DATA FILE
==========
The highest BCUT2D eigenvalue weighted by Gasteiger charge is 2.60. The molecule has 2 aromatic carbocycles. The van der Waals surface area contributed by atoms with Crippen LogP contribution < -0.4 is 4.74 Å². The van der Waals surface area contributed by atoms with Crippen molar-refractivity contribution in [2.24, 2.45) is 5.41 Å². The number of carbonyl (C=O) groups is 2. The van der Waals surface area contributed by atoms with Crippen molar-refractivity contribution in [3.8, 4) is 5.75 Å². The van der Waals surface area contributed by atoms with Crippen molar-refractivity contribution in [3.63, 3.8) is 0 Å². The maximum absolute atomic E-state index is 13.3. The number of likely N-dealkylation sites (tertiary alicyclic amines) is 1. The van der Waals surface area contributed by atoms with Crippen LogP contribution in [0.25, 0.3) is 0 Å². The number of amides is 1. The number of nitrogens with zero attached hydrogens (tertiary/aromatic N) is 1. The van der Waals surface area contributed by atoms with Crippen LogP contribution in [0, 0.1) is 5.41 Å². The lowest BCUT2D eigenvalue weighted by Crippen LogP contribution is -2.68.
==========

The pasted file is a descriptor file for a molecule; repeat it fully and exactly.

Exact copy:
The highest BCUT2D eigenvalue weighted by Gasteiger charge is 2.60. The molecule has 2 aromatic carbocycles. The van der Waals surface area contributed by atoms with Crippen LogP contribution < -0.4 is 4.74 Å². The van der Waals surface area contributed by atoms with Crippen molar-refractivity contribution in [2.24, 2.45) is 5.41 Å². The number of carbonyl (C=O) groups is 2. The van der Waals surface area contributed by atoms with Crippen molar-refractivity contribution in [3.8, 4) is 5.75 Å². The van der Waals surface area contributed by atoms with Crippen molar-refractivity contribution in [3.63, 3.8) is 0 Å². The maximum absolute atomic E-state index is 13.3. The number of likely N-dealkylation sites (tertiary alicyclic amines) is 1. The van der Waals surface area contributed by atoms with Crippen LogP contribution in [0.25, 0.3) is 0 Å². The number of amides is 1. The number of nitrogens with zero attached hydrogens (tertiary/aromatic N) is 1. The van der Waals surface area contributed by atoms with Crippen LogP contribution in [0, 0.1) is 5.41 Å². The lowest BCUT2D eigenvalue weighted by Crippen LogP contribution is -2.68.